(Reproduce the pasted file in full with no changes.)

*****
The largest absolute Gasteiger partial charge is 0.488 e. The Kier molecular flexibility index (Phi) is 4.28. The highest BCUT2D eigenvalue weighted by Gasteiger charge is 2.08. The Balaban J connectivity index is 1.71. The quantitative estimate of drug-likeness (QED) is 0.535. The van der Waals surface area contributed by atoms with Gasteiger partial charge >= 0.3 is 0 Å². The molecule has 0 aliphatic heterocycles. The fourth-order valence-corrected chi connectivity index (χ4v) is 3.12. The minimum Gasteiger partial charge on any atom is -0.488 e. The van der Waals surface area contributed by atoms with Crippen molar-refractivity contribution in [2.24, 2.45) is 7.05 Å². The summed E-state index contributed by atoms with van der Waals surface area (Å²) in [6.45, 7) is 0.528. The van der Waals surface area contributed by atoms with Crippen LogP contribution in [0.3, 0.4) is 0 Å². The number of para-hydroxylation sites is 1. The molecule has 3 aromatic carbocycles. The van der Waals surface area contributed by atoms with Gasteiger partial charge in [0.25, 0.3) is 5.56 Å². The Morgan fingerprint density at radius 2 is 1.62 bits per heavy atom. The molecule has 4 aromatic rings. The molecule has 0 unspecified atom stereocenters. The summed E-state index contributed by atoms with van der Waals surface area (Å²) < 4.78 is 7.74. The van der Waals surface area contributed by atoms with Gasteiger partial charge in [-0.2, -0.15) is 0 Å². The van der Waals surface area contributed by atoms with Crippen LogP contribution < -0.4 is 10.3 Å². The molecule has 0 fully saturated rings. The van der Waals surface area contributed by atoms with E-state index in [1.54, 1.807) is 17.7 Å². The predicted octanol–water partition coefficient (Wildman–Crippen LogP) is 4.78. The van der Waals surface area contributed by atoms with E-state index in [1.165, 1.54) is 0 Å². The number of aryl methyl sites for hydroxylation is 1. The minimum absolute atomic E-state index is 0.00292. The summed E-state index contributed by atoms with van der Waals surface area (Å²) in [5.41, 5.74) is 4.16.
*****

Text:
The largest absolute Gasteiger partial charge is 0.488 e. The Kier molecular flexibility index (Phi) is 4.28. The highest BCUT2D eigenvalue weighted by Gasteiger charge is 2.08. The Balaban J connectivity index is 1.71. The quantitative estimate of drug-likeness (QED) is 0.535. The van der Waals surface area contributed by atoms with Gasteiger partial charge >= 0.3 is 0 Å². The molecule has 0 aliphatic heterocycles. The fourth-order valence-corrected chi connectivity index (χ4v) is 3.12. The minimum Gasteiger partial charge on any atom is -0.488 e. The van der Waals surface area contributed by atoms with Crippen molar-refractivity contribution in [2.24, 2.45) is 7.05 Å². The summed E-state index contributed by atoms with van der Waals surface area (Å²) in [6.45, 7) is 0.528. The van der Waals surface area contributed by atoms with Crippen LogP contribution in [0.3, 0.4) is 0 Å². The number of para-hydroxylation sites is 1. The molecule has 3 aromatic carbocycles. The van der Waals surface area contributed by atoms with Gasteiger partial charge in [0.25, 0.3) is 5.56 Å². The Morgan fingerprint density at radius 2 is 1.62 bits per heavy atom. The molecule has 4 aromatic rings. The molecule has 0 unspecified atom stereocenters. The summed E-state index contributed by atoms with van der Waals surface area (Å²) < 4.78 is 7.74. The van der Waals surface area contributed by atoms with Gasteiger partial charge in [-0.2, -0.15) is 0 Å². The van der Waals surface area contributed by atoms with Crippen LogP contribution < -0.4 is 10.3 Å². The molecule has 0 fully saturated rings. The van der Waals surface area contributed by atoms with E-state index in [1.54, 1.807) is 17.7 Å². The predicted octanol–water partition coefficient (Wildman–Crippen LogP) is 4.78. The van der Waals surface area contributed by atoms with E-state index in [1.165, 1.54) is 0 Å². The number of aryl methyl sites for hydroxylation is 1. The minimum absolute atomic E-state index is 0.00292. The summed E-state index contributed by atoms with van der Waals surface area (Å²) in [5.41, 5.74) is 4.16.